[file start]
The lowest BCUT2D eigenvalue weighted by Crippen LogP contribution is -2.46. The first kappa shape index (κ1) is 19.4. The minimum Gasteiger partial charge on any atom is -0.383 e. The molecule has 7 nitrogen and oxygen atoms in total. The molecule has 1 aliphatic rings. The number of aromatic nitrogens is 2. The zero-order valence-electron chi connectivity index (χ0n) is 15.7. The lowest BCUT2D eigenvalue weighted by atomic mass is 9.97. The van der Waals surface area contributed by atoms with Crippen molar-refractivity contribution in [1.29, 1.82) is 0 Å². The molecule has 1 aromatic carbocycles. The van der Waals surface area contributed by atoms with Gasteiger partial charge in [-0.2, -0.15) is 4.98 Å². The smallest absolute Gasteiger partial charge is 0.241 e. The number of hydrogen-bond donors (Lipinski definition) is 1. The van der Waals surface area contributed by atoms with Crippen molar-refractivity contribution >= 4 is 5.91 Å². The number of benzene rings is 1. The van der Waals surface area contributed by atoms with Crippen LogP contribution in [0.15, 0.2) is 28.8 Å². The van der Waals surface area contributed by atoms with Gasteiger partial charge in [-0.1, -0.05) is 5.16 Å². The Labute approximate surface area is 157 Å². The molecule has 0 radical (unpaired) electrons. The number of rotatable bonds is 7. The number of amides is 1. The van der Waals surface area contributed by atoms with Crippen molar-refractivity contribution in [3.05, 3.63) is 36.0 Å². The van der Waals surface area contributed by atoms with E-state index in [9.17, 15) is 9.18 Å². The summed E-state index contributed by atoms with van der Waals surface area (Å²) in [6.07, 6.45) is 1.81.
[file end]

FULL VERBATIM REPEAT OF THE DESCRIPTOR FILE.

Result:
The lowest BCUT2D eigenvalue weighted by Crippen LogP contribution is -2.46. The first kappa shape index (κ1) is 19.4. The minimum Gasteiger partial charge on any atom is -0.383 e. The molecule has 7 nitrogen and oxygen atoms in total. The molecule has 1 aliphatic rings. The number of aromatic nitrogens is 2. The zero-order valence-electron chi connectivity index (χ0n) is 15.7. The lowest BCUT2D eigenvalue weighted by atomic mass is 9.97. The van der Waals surface area contributed by atoms with Crippen molar-refractivity contribution in [1.29, 1.82) is 0 Å². The molecule has 1 aromatic carbocycles. The van der Waals surface area contributed by atoms with Gasteiger partial charge in [-0.2, -0.15) is 4.98 Å². The smallest absolute Gasteiger partial charge is 0.241 e. The number of hydrogen-bond donors (Lipinski definition) is 1. The van der Waals surface area contributed by atoms with Crippen molar-refractivity contribution >= 4 is 5.91 Å². The number of benzene rings is 1. The van der Waals surface area contributed by atoms with Crippen LogP contribution in [0.15, 0.2) is 28.8 Å². The van der Waals surface area contributed by atoms with Gasteiger partial charge in [-0.1, -0.05) is 5.16 Å². The Labute approximate surface area is 157 Å². The molecule has 0 radical (unpaired) electrons. The number of rotatable bonds is 7. The number of amides is 1. The van der Waals surface area contributed by atoms with Crippen molar-refractivity contribution in [3.05, 3.63) is 36.0 Å². The van der Waals surface area contributed by atoms with E-state index in [9.17, 15) is 9.18 Å². The summed E-state index contributed by atoms with van der Waals surface area (Å²) in [6.07, 6.45) is 1.81.